Shadows on the Past: Studies in the Historical Fiction Film

Shadows on the Past: Studies in the Historical Fiction Film

Shadows on the Past: Studies in the Historical Fiction Film

Shadows on the Past: Studies in the Historical Fiction Film


Studying popular Hollywood films from Gone With the Wind to Reds and such distinguished European films as La Marseillaise and The Rise to Power of Louis XIV, Leger Grindon examines how historical fiction films interpret the present through a representation of the past. The historical fiction film is characterized by a set of motives and, Grindon argues, deserves to be considered a genre unto itself. Appropriation of historical events can insinuate a film's authority of its subject, veil an intention, provide an escape into nostalgia, or direct a search for knowledge and origins. Utilizing the past as a way of responding to social conflicts in the present, Grindon shows how the genre promotes a political agenda, superseding the influence of scholarship on the public's perception and interpretation of history. Author note: Leger Grindon is Assistant Professor of Film and Television Studies at Middlebury College.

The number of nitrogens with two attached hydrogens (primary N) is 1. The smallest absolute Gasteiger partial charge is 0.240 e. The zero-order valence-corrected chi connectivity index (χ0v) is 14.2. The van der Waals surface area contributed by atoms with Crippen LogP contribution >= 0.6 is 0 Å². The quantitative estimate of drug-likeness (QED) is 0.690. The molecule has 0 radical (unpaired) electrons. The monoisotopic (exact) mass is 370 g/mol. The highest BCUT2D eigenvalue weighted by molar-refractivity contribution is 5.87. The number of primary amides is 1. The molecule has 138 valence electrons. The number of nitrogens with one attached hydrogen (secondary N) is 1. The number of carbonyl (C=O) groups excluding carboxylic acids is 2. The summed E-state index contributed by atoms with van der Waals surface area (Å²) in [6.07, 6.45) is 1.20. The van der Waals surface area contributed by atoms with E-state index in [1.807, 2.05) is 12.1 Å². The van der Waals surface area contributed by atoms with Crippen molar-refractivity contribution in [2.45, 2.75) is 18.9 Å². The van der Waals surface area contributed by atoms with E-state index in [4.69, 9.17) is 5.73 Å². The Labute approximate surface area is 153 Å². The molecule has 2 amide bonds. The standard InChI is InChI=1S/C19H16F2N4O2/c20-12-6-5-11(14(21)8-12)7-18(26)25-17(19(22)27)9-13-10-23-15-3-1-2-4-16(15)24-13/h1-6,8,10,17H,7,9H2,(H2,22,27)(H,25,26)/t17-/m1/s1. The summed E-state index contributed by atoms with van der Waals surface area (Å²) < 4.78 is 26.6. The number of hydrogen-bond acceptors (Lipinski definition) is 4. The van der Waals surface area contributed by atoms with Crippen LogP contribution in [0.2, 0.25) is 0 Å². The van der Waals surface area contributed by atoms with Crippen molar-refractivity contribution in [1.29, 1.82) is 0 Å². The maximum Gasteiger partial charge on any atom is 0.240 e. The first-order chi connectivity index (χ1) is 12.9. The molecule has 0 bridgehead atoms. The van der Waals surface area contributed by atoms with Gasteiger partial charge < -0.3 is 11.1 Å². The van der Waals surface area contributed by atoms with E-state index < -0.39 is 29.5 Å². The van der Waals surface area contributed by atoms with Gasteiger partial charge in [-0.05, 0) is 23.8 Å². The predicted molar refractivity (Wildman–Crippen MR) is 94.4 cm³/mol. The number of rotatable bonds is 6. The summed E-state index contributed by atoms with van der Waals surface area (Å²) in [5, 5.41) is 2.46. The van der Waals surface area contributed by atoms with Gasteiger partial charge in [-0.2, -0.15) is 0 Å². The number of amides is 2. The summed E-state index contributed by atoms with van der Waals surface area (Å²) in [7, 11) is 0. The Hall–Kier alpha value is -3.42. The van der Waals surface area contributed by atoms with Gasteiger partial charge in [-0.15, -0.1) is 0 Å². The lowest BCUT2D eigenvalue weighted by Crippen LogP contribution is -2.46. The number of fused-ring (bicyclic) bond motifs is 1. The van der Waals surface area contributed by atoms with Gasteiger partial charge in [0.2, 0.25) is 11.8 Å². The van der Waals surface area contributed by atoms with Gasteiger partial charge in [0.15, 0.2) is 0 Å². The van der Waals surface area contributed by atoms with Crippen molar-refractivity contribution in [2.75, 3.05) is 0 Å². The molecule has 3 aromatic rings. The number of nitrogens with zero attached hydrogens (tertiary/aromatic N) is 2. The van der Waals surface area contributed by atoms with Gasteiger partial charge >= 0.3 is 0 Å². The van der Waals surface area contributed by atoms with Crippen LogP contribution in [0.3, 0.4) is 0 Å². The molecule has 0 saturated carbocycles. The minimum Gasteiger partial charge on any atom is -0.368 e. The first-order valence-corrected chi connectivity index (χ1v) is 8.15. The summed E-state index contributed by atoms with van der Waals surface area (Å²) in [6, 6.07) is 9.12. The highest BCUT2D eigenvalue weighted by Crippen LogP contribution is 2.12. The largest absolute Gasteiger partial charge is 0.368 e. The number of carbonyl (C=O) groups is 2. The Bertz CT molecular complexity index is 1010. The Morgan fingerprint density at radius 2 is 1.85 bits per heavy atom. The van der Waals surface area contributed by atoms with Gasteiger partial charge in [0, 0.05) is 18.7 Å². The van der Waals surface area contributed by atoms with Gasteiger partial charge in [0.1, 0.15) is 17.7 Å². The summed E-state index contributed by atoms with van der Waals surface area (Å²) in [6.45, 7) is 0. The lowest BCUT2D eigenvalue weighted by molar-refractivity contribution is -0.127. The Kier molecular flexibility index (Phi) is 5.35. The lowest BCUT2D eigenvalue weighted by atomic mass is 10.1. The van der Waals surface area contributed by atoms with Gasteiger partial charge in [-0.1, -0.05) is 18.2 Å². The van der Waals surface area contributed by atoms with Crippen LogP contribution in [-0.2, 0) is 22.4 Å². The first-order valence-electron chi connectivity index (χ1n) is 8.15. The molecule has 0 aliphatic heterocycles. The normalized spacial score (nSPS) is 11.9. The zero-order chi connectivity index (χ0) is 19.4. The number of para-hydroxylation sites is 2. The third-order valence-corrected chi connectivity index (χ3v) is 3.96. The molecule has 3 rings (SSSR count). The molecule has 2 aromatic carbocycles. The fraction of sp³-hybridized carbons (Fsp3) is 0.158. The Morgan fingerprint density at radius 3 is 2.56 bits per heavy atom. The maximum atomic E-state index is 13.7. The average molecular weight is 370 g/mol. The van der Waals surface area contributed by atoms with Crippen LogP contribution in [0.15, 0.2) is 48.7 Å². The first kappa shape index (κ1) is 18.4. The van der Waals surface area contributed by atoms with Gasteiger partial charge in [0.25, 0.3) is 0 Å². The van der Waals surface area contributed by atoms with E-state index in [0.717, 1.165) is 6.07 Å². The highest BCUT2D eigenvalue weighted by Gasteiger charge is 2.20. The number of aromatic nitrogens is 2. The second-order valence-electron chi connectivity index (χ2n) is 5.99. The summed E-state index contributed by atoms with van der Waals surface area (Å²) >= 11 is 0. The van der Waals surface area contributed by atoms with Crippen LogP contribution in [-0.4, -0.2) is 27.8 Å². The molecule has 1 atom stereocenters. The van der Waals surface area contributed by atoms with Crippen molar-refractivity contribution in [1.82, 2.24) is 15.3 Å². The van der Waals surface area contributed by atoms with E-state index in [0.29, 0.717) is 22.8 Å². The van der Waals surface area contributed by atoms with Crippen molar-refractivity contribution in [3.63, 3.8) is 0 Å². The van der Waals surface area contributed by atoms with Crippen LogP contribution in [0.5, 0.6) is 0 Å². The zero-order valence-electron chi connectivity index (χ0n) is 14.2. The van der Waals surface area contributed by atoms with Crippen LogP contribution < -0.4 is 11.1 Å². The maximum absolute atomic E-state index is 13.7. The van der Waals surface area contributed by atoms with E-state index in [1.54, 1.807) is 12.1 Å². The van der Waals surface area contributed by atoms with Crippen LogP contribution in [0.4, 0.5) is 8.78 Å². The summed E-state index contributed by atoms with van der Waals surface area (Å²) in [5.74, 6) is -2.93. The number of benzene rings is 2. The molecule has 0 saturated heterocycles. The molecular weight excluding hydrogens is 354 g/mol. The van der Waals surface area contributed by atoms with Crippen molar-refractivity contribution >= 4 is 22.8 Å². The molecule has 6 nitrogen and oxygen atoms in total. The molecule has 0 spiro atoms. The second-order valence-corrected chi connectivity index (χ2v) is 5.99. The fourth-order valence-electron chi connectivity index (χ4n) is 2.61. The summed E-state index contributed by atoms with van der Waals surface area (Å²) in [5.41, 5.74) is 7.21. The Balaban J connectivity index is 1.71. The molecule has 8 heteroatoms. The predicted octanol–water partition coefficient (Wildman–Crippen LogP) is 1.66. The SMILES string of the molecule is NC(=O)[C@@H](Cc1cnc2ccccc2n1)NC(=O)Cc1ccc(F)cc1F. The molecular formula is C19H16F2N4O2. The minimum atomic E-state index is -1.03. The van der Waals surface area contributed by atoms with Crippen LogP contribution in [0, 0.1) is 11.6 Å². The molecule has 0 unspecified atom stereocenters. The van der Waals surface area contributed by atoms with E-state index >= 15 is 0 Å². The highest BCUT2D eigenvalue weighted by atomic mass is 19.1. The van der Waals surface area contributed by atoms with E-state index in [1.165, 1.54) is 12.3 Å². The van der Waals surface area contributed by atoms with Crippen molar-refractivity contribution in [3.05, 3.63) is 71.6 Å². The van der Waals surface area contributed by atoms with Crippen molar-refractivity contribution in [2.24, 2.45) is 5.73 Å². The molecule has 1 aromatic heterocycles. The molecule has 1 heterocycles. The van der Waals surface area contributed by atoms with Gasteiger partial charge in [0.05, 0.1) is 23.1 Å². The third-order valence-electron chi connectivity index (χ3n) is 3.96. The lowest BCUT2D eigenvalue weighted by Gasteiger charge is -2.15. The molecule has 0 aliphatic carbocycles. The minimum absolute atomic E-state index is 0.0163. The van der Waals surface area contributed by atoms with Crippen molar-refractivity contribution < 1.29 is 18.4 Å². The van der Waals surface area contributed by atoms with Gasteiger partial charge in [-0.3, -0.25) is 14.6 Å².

All knowledge is rooted in a life, a society, and a language that have a history; and it is in that very history that knowledge finds the element enabling it to communicate with other forms of life, other types of society, other significations: that is why historicism always implies a certain philosophy.

--Michel Foucault, 1966

In the living world there are no individuals entirely sealed off by themselves; all individual enterprise is rooted in a more complex reality. . . . the question is not to deny the individual on the grounds that he is the prey of contingency, but somehow to transcend him, to distinguish him from the forres separate from him, to react against a history arbitrarily reduced to the role of quintessential heroes.

--Fernand Braudel, 1950

The Rise to Power of Louis xiv ends in contemplation. the king, triumphant at Versailles, retreats from his courtiers to a private room to meditate upon the maxims of La Rochefoucauld. After deliberately taking off his gloves, hat, sword, wig, necklace, sash, and outer jacket, Louis puts on a simple coat and reads aloud:

There is a loftiness that does not depend on fortune. It is a certain air of superiority that seems to destine one for great things. It is a prize that we award ourselves imperceptibly. This quality enables us to usurp other men's deference and places us further above them than birth, rank, and merit itself.

After repeating the final phrase, the king continues, "Neither the sun nor death can be faced steadily." Again he repeats the maxim . . .

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